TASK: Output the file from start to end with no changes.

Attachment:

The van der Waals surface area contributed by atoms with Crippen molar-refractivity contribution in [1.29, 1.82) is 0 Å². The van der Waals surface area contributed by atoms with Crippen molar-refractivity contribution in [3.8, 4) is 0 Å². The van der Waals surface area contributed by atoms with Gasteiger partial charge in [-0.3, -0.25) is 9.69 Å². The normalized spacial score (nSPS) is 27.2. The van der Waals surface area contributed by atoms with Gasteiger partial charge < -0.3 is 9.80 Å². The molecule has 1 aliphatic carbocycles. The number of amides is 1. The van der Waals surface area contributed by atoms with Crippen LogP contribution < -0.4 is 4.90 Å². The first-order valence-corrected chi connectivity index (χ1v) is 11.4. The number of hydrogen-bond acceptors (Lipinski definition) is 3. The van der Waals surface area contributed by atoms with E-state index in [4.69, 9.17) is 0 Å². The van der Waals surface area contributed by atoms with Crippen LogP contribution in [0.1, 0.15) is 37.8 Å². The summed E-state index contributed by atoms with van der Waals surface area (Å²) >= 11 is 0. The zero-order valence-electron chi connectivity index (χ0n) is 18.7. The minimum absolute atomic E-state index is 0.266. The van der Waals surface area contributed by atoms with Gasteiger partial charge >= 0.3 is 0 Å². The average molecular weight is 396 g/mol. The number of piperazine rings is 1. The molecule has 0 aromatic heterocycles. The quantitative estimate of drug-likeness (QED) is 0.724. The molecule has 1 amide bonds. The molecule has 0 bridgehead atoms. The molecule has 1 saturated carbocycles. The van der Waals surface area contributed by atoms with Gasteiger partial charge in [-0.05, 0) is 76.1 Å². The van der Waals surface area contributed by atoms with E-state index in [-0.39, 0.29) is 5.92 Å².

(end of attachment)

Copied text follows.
The van der Waals surface area contributed by atoms with Crippen molar-refractivity contribution in [1.29, 1.82) is 0 Å². The van der Waals surface area contributed by atoms with Crippen molar-refractivity contribution in [3.8, 4) is 0 Å². The van der Waals surface area contributed by atoms with Gasteiger partial charge in [-0.3, -0.25) is 9.69 Å². The normalized spacial score (nSPS) is 27.2. The van der Waals surface area contributed by atoms with Gasteiger partial charge < -0.3 is 9.80 Å². The molecule has 1 aliphatic carbocycles. The number of amides is 1. The van der Waals surface area contributed by atoms with Crippen LogP contribution < -0.4 is 4.90 Å². The first-order valence-corrected chi connectivity index (χ1v) is 11.4. The number of hydrogen-bond acceptors (Lipinski definition) is 3. The van der Waals surface area contributed by atoms with E-state index in [4.69, 9.17) is 0 Å². The van der Waals surface area contributed by atoms with Crippen LogP contribution in [0.1, 0.15) is 37.8 Å². The summed E-state index contributed by atoms with van der Waals surface area (Å²) >= 11 is 0. The zero-order valence-electron chi connectivity index (χ0n) is 18.7. The minimum absolute atomic E-state index is 0.266. The van der Waals surface area contributed by atoms with Gasteiger partial charge >= 0.3 is 0 Å². The average molecular weight is 396 g/mol. The number of piperazine rings is 1. The molecule has 0 aromatic heterocycles. The quantitative estimate of drug-likeness (QED) is 0.724. The molecule has 1 amide bonds. The molecule has 0 bridgehead atoms. The molecule has 1 saturated carbocycles. The van der Waals surface area contributed by atoms with Gasteiger partial charge in [-0.05, 0) is 76.1 Å². The van der Waals surface area contributed by atoms with E-state index in [-0.39, 0.29) is 5.92 Å².